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UK litigation funding upended – implications for funders and practitioners

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By Laura Berry, Jamie Tomlinson & Matthew Manso de Zuniga


Publised 29 August 2023


In a major upheaval of the litigation funding market, the UK Supreme Court decided on 26 July 2023 that litigation funding agreements ("LFAs") which allow funders to be paid by reference to the amount of damages recovered by the claimant are unenforceable damages based agreements ("DBAs"). The decision in R (on the application of PACCAR Inc and others) v Competition Appeal Tribunal and others [2023] UKSC 28 will have immediate and significant effects on funded claims, and on the approach funders themselves take to investment in litigation.

The lower judgments

The factual background will be familiar to those who have been following the Trucks Litigation (for a reminder, please see our previous articles here and here).

The issue in dispute in this limb of the case was first considered by the Competition Appeal Tribunal ("CAT"). It related to whether the funding arrangements of the Claimants' proposed class representatives supported their applications. The Defendant truck manufacturers argued before the CAT that the funding arrangements fell under the statutory definition of DBAs. It was common ground that if those agreements were DBAs, they would be unenforceable under the relevant regulations.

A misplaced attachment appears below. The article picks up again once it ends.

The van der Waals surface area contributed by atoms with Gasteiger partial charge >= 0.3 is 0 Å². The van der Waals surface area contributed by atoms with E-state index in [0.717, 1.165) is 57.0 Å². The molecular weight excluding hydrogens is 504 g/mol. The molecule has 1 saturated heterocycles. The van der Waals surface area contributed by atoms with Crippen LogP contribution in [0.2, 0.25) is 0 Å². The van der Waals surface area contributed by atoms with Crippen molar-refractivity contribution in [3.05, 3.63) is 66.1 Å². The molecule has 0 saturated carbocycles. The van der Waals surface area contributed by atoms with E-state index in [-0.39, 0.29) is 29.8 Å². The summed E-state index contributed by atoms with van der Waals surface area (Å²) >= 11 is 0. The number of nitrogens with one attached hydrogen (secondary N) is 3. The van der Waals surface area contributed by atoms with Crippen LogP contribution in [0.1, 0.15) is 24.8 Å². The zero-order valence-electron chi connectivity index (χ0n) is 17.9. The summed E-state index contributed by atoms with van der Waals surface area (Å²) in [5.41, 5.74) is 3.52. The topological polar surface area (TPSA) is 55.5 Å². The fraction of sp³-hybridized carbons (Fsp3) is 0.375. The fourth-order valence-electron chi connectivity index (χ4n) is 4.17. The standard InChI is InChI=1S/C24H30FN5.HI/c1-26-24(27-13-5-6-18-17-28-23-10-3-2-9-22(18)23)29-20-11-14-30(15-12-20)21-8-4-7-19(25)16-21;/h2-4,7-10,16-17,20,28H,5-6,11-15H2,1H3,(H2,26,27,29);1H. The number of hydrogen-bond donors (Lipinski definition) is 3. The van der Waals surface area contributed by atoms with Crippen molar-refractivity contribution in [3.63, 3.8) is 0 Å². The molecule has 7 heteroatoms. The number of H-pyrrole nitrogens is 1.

The CAT – and, on appeal, the Divisional Court – sided with the proposed class representatives in finding that the LFAs were not DBAs. The Divisional Court noted that, in the interests of facilitating access to justice, Parliament had not intended for LFAs to be dealt with under the DBA regulations.

The Supreme Court's judgment

The truck manufacturers appealed to the Supreme Court, contending that the LFAs were 'claims management services' within the meaning of section 4(2)(b) of the Compensation Act 2006. By a four to one decision, the Supreme Court reversed the decisions of the lower courts, granting the truck manufacturers' appeal. In a decision that will have far-reaching effects, not only in competition litigation but in relation to funding of all types of litigation, the Supreme Court held that the funders were carrying out 'claims management services'. The Class Representatives' LFAs are therefore DBAs, and unenforceable.

Lord Sales considered that Parliament's intention in passing the relevant legislation was to "regulate types of activity rather than particular actors" so as to protect consumers, a side effect of which would be that some "legitimate actors" might also be covered by the regulations.

In a dissenting opinion, Lady Rose made the point that reading the legislation broadly so as to classify LFAs as DBAs meant that the role of barristers' clerks and the provision of ordinary bank loans, for example, would also be captured by the definition of 'claims management services'. Her view was that Parliament had intended the term to be interpreted more narrowly than that. Lord Sales, in the majority, agreed that clerks and lenders would be caught by the definition – but that the Secretary of State had been granted a wide power to stipulate the types of applicable activity. It was not for the Court, it held, to "limit the ambit" of that power, or to "qualify the wide language" used in the statute.